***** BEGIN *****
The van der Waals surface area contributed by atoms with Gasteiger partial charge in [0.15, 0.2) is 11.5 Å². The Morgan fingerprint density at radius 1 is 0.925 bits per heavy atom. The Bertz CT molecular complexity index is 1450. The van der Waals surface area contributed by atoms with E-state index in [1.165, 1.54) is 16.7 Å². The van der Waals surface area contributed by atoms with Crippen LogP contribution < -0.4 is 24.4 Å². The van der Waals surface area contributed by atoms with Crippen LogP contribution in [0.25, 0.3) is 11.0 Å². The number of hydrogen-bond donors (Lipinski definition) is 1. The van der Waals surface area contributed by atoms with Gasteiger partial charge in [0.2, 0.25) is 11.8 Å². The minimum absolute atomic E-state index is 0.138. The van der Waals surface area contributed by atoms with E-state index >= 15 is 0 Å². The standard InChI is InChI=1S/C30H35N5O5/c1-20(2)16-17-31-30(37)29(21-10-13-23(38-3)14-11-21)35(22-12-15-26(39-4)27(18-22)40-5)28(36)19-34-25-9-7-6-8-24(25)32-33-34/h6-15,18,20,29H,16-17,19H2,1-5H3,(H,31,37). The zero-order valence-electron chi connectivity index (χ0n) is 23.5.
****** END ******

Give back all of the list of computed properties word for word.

The van der Waals surface area contributed by atoms with Gasteiger partial charge in [0.15, 0.2) is 11.5 Å². The Morgan fingerprint density at radius 1 is 0.925 bits per heavy atom. The Bertz CT molecular complexity index is 1450. The van der Waals surface area contributed by atoms with E-state index in [1.165, 1.54) is 16.7 Å². The van der Waals surface area contributed by atoms with Crippen LogP contribution < -0.4 is 24.4 Å². The van der Waals surface area contributed by atoms with Crippen LogP contribution in [0.25, 0.3) is 11.0 Å². The number of hydrogen-bond donors (Lipinski definition) is 1. The van der Waals surface area contributed by atoms with Gasteiger partial charge in [0.2, 0.25) is 11.8 Å². The minimum absolute atomic E-state index is 0.138. The van der Waals surface area contributed by atoms with E-state index >= 15 is 0 Å². The standard InChI is InChI=1S/C30H35N5O5/c1-20(2)16-17-31-30(37)29(21-10-13-23(38-3)14-11-21)35(22-12-15-26(39-4)27(18-22)40-5)28(36)19-34-25-9-7-6-8-24(25)32-33-34/h6-15,18,20,29H,16-17,19H2,1-5H3,(H,31,37). The zero-order valence-electron chi connectivity index (χ0n) is 23.5.